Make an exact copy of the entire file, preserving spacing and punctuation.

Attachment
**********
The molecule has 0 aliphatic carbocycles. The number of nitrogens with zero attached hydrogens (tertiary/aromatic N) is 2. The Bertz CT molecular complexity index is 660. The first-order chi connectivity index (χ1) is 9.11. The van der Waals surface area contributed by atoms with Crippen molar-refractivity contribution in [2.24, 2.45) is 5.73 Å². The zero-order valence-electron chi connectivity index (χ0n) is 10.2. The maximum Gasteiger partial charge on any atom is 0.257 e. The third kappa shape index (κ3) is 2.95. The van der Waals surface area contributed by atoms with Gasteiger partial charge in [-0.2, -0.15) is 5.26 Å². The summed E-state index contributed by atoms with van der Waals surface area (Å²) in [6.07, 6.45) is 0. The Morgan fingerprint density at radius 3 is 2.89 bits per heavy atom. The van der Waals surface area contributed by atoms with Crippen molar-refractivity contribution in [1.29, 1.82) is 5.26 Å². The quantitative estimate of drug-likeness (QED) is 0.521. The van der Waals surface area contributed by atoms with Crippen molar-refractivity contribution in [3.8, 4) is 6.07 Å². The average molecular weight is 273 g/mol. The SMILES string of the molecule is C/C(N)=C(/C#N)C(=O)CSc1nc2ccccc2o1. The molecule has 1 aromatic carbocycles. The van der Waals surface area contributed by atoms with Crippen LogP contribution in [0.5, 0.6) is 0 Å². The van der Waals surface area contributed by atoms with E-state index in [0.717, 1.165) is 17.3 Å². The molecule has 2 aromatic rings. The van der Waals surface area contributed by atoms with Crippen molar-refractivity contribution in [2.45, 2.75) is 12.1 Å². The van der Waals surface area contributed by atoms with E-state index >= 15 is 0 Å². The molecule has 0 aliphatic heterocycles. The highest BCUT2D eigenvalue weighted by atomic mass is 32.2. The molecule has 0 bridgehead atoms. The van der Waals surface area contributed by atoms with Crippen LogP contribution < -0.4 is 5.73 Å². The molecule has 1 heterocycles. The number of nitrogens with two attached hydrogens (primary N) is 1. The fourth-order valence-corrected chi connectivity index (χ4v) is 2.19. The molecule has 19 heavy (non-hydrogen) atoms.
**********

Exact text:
The molecule has 0 aliphatic carbocycles. The number of nitrogens with zero attached hydrogens (tertiary/aromatic N) is 2. The Bertz CT molecular complexity index is 660. The first-order chi connectivity index (χ1) is 9.11. The van der Waals surface area contributed by atoms with Crippen molar-refractivity contribution in [2.24, 2.45) is 5.73 Å². The zero-order valence-electron chi connectivity index (χ0n) is 10.2. The maximum Gasteiger partial charge on any atom is 0.257 e. The third kappa shape index (κ3) is 2.95. The van der Waals surface area contributed by atoms with Gasteiger partial charge in [-0.2, -0.15) is 5.26 Å². The summed E-state index contributed by atoms with van der Waals surface area (Å²) in [6.07, 6.45) is 0. The Morgan fingerprint density at radius 3 is 2.89 bits per heavy atom. The van der Waals surface area contributed by atoms with Crippen molar-refractivity contribution in [1.29, 1.82) is 5.26 Å². The quantitative estimate of drug-likeness (QED) is 0.521. The van der Waals surface area contributed by atoms with Crippen molar-refractivity contribution in [3.8, 4) is 6.07 Å². The average molecular weight is 273 g/mol. The SMILES string of the molecule is C/C(N)=C(/C#N)C(=O)CSc1nc2ccccc2o1. The molecule has 1 aromatic carbocycles. The van der Waals surface area contributed by atoms with Crippen LogP contribution in [0.5, 0.6) is 0 Å². The van der Waals surface area contributed by atoms with E-state index in [0.717, 1.165) is 17.3 Å². The molecule has 2 aromatic rings. The van der Waals surface area contributed by atoms with Crippen molar-refractivity contribution in [2.45, 2.75) is 12.1 Å². The van der Waals surface area contributed by atoms with E-state index >= 15 is 0 Å². The molecule has 0 aliphatic heterocycles. The highest BCUT2D eigenvalue weighted by atomic mass is 32.2. The molecule has 0 bridgehead atoms. The van der Waals surface area contributed by atoms with Crippen LogP contribution < -0.4 is 5.73 Å². The molecule has 1 heterocycles. The number of nitrogens with two attached hydrogens (primary N) is 1. The fourth-order valence-corrected chi connectivity index (χ4v) is 2.19. The molecule has 19 heavy (non-hydrogen) atoms.